If you haven’t yet heard of the SSLv3 protocol exploit then where have you been and how can you sleep at night. Surely someone ran past you yesterday (Tuesday 10/14/14) with his hair on fire, screaming about graceful degradation of protocols.
You can read about the POODLE exploit process any number of places so I don’t want to waste time on that.
I am interested in how we, in infosec community give direction to our partners on graceful degradation (which is the heart of the exploit). That’s been a principle we senior technical leaders have espoused to our junior developers for some time now.
I’ve even enjoyed a few Cloud Service Provider (CSP) calls wherein the vendor touts the features/benefits list and how gracefully their services degrade to ensure connectivity and capabilities until the point of disappearance so that we’re sure to squeeze out some service for our monthly fee no matter what. All this promise within a technology paradigm of unstable and disruptive connections like the internet. Maybe that’s just the skeptical nature of my persona typing there.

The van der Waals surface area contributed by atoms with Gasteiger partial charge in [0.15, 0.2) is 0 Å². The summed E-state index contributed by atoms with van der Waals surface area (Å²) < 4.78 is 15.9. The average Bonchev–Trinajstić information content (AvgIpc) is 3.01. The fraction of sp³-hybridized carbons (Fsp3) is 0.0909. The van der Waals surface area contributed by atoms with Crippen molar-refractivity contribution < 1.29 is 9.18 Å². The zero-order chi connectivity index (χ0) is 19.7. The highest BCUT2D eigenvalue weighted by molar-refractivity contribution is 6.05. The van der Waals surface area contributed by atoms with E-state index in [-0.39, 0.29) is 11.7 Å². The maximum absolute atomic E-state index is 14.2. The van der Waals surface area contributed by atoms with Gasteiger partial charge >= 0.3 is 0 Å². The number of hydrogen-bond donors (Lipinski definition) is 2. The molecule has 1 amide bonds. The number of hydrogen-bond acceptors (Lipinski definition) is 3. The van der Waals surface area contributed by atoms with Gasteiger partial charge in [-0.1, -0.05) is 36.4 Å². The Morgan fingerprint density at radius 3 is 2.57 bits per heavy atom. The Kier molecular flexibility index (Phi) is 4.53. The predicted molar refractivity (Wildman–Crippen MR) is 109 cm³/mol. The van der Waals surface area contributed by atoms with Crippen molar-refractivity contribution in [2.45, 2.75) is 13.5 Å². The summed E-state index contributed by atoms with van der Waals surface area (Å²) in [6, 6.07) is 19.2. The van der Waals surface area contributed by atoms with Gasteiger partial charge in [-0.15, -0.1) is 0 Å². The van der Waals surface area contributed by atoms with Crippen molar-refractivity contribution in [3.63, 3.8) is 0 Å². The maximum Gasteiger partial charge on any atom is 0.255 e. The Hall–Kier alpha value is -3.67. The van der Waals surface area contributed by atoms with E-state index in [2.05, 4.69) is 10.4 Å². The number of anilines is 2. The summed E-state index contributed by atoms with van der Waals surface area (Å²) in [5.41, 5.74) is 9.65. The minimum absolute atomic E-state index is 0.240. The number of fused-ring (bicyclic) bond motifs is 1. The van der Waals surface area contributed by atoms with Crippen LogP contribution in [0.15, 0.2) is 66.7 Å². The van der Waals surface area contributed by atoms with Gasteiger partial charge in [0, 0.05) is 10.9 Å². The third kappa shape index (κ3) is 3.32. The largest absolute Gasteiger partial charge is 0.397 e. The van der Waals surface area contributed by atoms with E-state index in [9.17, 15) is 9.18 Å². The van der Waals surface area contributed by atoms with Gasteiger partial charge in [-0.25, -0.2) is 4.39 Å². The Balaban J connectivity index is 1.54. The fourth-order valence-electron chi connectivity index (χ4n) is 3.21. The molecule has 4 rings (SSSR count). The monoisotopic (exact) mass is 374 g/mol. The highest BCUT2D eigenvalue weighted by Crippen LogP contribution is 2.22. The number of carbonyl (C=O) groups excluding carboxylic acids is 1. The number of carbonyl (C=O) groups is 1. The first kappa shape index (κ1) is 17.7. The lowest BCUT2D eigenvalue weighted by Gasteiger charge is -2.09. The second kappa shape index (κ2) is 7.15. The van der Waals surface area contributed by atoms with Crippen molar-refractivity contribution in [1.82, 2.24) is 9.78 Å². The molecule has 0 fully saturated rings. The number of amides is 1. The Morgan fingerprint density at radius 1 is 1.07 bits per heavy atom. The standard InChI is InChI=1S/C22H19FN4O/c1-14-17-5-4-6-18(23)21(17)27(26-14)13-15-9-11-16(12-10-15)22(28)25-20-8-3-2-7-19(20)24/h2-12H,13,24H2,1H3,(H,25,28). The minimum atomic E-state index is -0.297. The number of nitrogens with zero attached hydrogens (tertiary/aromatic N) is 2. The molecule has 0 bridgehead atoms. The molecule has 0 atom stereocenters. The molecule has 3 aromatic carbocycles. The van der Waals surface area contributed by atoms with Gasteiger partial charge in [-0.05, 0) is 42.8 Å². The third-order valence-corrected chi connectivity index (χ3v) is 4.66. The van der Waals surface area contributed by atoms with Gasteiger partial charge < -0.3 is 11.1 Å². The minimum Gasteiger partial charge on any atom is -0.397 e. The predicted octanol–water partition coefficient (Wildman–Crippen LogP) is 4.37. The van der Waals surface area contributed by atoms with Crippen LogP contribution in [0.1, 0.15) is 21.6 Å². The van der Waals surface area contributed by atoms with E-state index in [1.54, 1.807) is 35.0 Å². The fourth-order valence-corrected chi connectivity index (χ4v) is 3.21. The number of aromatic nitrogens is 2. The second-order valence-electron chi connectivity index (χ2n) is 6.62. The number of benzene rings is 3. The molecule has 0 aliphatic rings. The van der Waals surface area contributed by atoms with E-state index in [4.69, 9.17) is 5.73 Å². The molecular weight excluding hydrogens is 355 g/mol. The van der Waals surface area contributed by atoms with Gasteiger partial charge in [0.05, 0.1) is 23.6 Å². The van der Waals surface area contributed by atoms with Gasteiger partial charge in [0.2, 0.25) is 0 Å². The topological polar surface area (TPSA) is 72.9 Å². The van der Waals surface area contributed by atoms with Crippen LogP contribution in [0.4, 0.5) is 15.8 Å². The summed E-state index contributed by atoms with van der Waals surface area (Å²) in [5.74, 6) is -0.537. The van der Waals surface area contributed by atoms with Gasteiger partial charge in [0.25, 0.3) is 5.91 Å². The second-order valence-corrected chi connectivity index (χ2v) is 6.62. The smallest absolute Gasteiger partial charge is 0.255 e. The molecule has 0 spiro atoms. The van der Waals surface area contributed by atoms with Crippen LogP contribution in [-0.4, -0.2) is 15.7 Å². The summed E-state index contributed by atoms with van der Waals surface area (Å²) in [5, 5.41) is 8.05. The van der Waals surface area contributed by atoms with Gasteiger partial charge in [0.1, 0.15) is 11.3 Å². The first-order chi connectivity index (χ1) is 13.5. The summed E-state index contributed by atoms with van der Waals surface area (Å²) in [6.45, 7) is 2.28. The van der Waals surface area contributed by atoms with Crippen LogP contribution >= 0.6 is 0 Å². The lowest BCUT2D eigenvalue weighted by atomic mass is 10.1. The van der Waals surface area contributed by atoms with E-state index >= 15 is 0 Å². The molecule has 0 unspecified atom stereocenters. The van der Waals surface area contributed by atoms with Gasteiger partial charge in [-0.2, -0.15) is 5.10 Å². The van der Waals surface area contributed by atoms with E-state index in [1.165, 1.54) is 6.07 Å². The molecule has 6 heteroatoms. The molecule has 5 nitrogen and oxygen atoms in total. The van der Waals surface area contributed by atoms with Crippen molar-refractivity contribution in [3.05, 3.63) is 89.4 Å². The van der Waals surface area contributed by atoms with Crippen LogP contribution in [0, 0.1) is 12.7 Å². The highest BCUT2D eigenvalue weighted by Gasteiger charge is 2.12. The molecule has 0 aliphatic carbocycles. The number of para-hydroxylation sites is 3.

The principle isn’t wrong (and the salespeople and engineers behind what they’re selling are doing good jobs, too).
Does our industry (infosec, programming or technology in general) lack some useful guidance on when the principle of graceful degradation finally hits a wall beyond which it shouldn’t continue? Do we owe a better process of illuminating these types of exploits and articulating the significant escalation of risk that come with keeping protocols that are increasingly likely to be compromised as fallbacks?
If you know of a good (read “mature”) paper, process or engagement model that addresses for this problem, please engage me (@ADubiousDude). I’m interested and want to
steal your work collaborate with you as an industry partner.